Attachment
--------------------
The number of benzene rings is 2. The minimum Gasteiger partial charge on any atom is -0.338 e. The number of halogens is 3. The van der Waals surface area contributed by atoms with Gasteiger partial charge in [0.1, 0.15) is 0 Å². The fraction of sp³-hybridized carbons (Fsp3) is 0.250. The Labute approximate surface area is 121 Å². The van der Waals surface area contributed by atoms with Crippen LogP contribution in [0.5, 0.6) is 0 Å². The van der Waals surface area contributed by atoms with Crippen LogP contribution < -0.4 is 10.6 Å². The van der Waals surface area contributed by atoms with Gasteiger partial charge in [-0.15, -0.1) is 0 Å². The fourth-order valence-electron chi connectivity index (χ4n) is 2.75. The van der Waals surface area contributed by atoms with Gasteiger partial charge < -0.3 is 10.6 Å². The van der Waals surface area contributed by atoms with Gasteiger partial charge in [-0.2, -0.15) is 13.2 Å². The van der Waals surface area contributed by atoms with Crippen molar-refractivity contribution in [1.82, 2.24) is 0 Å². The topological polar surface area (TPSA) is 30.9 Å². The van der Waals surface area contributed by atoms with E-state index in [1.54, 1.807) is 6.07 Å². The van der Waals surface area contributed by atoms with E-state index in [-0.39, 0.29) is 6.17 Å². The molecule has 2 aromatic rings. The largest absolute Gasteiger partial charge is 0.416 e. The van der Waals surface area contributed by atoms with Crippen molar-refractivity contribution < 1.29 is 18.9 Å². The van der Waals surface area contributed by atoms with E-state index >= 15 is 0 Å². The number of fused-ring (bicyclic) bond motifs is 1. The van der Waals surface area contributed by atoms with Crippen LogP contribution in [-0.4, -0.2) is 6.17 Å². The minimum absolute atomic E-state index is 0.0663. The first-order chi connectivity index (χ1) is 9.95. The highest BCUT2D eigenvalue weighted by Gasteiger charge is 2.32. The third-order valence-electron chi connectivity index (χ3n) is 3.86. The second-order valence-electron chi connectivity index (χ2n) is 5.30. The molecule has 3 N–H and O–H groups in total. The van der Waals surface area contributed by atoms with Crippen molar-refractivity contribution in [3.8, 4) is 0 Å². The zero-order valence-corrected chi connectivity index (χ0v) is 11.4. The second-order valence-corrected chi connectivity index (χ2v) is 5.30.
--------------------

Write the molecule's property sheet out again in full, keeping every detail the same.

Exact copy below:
The number of benzene rings is 2. The minimum Gasteiger partial charge on any atom is -0.338 e. The number of halogens is 3. The van der Waals surface area contributed by atoms with Gasteiger partial charge in [0.1, 0.15) is 0 Å². The fraction of sp³-hybridized carbons (Fsp3) is 0.250. The Labute approximate surface area is 121 Å². The van der Waals surface area contributed by atoms with Crippen LogP contribution in [0.5, 0.6) is 0 Å². The van der Waals surface area contributed by atoms with Crippen LogP contribution < -0.4 is 10.6 Å². The van der Waals surface area contributed by atoms with Gasteiger partial charge in [-0.15, -0.1) is 0 Å². The fourth-order valence-electron chi connectivity index (χ4n) is 2.75. The van der Waals surface area contributed by atoms with Gasteiger partial charge < -0.3 is 10.6 Å². The van der Waals surface area contributed by atoms with Gasteiger partial charge in [-0.2, -0.15) is 13.2 Å². The van der Waals surface area contributed by atoms with Crippen molar-refractivity contribution in [1.82, 2.24) is 0 Å². The topological polar surface area (TPSA) is 30.9 Å². The van der Waals surface area contributed by atoms with E-state index in [1.54, 1.807) is 6.07 Å². The van der Waals surface area contributed by atoms with E-state index in [-0.39, 0.29) is 6.17 Å². The molecule has 2 aromatic rings. The largest absolute Gasteiger partial charge is 0.416 e. The van der Waals surface area contributed by atoms with Crippen molar-refractivity contribution < 1.29 is 18.9 Å². The van der Waals surface area contributed by atoms with E-state index >= 15 is 0 Å². The number of fused-ring (bicyclic) bond motifs is 1. The van der Waals surface area contributed by atoms with Crippen LogP contribution in [-0.4, -0.2) is 6.17 Å². The minimum absolute atomic E-state index is 0.0663. The first-order chi connectivity index (χ1) is 9.95. The highest BCUT2D eigenvalue weighted by Gasteiger charge is 2.32. The third-order valence-electron chi connectivity index (χ3n) is 3.86. The second-order valence-electron chi connectivity index (χ2n) is 5.30. The molecule has 3 N–H and O–H groups in total. The van der Waals surface area contributed by atoms with Crippen molar-refractivity contribution in [3.8, 4) is 0 Å². The zero-order valence-corrected chi connectivity index (χ0v) is 11.4. The second-order valence-corrected chi connectivity index (χ2v) is 5.30.